I've recently being doing some research on PCOS because it is possible that I have it and want to be well informed when I talk to my OB-GYN about this. I lost my right ovary back in 2006 to a 15 pound ovarian cyst and was immediately put on birth control in hopes that it would protect the other ovary. I can understand that to a certain extent. But what I have been seeing in my research has left me with some questions.
First of all, if PCOS is a hormonal imbalance that includes excess androgens, why are pills given that often contain more androgens? Doesn't that defeat the purpose?
Second, if the goal in treating PCOS is to establish regular menstruation and ovulation, why is a pill given that forces a "fake" cycle on the body and prevents ovulation in the first place? At the moment, I couldn't say if I'm really experiencing PCOS symptoms because of the fake cycle.
Related more to my own issues, why would PCOS be suggested as a problem for me, when I had one large cyst and not many little ones? As I understand it, the little "string of pearls" cysts are what doctors look for as part of the diagnosis process.
Overall, I'm very confused as to why the pill would be a viable option for someone with PCOS when it forces a false state of "balance" that the body may not be able to continue once the medication isn't present. I understand that diet and exercise are part of the treatment as well, but for me, who has had no history of drastically irregular (just little differences) or heavy periods, would the pill really be of use?View Thread
This does help some. Thanks! It makes me wonder if I'm one of those "special" people, not necessarily as drastic but in that it doesn't seem to improve my quality of life.
I guess the thing that still confuses me is the fact that some of the pills's synthetic hormones are androgenic, meaning that they are inherently male and if I recall correctly, that's one of the imbalances a woman with PCOS can have. They tend to cause weight gain (along with some other fun symptoms like excess hair) which in turn causes more estrogen to be released from the excess fat cells. Maybe I'm confused on how this works but that seems like it would defeat the purpose of the pill regulating estrogen and makes me wonder why the combination pill would be proscribed rather than the mini pill which only contains progestin (synthetic progesterone).View Thread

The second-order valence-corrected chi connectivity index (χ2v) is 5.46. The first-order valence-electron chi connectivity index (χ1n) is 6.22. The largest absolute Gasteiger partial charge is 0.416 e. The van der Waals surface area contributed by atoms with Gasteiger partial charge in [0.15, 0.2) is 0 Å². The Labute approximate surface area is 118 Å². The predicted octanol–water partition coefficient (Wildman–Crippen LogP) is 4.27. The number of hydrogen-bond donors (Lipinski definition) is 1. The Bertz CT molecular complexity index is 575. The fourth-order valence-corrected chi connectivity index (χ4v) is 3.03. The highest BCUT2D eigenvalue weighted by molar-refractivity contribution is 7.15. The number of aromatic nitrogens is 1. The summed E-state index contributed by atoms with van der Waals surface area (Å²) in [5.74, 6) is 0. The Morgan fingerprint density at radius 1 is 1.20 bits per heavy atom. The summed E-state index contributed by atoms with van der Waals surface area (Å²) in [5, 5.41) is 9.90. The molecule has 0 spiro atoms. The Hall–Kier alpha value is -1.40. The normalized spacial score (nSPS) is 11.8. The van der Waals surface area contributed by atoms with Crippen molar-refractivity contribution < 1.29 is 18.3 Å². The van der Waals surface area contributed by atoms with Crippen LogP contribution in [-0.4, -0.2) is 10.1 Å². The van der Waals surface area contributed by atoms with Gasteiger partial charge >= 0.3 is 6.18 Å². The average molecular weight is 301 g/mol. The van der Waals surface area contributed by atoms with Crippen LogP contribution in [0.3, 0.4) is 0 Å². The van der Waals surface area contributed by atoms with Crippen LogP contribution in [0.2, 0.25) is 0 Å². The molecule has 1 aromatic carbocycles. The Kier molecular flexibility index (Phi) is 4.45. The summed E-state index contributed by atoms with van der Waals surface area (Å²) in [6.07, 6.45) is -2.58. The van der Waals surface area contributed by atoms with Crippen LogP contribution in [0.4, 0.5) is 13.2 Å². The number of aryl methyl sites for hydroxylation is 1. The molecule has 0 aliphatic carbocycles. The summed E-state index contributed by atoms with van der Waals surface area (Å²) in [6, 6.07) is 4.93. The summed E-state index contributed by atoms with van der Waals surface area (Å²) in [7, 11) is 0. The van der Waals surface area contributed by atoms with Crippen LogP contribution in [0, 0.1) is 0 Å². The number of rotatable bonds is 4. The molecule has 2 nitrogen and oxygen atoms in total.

I've been taking the same birth control pill for five years and have had great results until the past two years. About every two months, I fall apart emotionally leading up to my period. Lately I've become increasingly nauseous before my period and this month is the worst yet. I'm already having bleeding and yet the nausea has not stopped as it had before. Also, the thought of food disgusts me. It is highly unlikely that I'm pregnant despite the bleed as some have said is possible because the flow is still pretty normal. I am confused as to why this is getting worse and why some problems only occur every other month. The latter could be because I only have one ovary, but I'm really in the dark here.
I know I should see my doctor about this, but I'm still very uncertain if this is something I should be concerned about in the first place. I did notice that the side effects of my BC(Portia-28) include nausea, but why after three good years and one decent one has this happened?
So, any ideas of what could be going on and what I should do, or say to my doctor? I tried to explain this to a previous doctor and he blew me off by saying I should get out of the house more often.View Thread